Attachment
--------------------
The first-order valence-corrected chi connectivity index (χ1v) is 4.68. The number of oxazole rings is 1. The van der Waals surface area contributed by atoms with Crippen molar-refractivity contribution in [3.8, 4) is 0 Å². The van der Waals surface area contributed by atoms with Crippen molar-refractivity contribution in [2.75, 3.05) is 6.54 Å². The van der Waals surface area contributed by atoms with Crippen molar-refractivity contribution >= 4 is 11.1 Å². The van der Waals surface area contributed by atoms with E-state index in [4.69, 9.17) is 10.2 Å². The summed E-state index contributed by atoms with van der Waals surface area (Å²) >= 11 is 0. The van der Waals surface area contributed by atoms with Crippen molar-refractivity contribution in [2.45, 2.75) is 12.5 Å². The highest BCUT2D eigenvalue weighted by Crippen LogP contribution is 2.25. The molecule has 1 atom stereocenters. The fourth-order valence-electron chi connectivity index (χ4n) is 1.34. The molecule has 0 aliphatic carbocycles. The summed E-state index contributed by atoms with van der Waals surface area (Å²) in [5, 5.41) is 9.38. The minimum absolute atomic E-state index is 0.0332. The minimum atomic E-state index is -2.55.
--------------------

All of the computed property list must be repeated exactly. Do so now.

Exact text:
The first-order valence-corrected chi connectivity index (χ1v) is 4.68. The number of oxazole rings is 1. The van der Waals surface area contributed by atoms with Crippen molar-refractivity contribution in [3.8, 4) is 0 Å². The van der Waals surface area contributed by atoms with Crippen molar-refractivity contribution in [2.75, 3.05) is 6.54 Å². The van der Waals surface area contributed by atoms with Crippen molar-refractivity contribution >= 4 is 11.1 Å². The van der Waals surface area contributed by atoms with E-state index in [4.69, 9.17) is 10.2 Å². The summed E-state index contributed by atoms with van der Waals surface area (Å²) >= 11 is 0. The van der Waals surface area contributed by atoms with Crippen molar-refractivity contribution in [2.45, 2.75) is 12.5 Å². The highest BCUT2D eigenvalue weighted by Crippen LogP contribution is 2.25. The molecule has 1 atom stereocenters. The fourth-order valence-electron chi connectivity index (χ4n) is 1.34. The molecule has 0 aliphatic carbocycles. The summed E-state index contributed by atoms with van der Waals surface area (Å²) in [5, 5.41) is 9.38. The minimum absolute atomic E-state index is 0.0332. The minimum atomic E-state index is -2.55.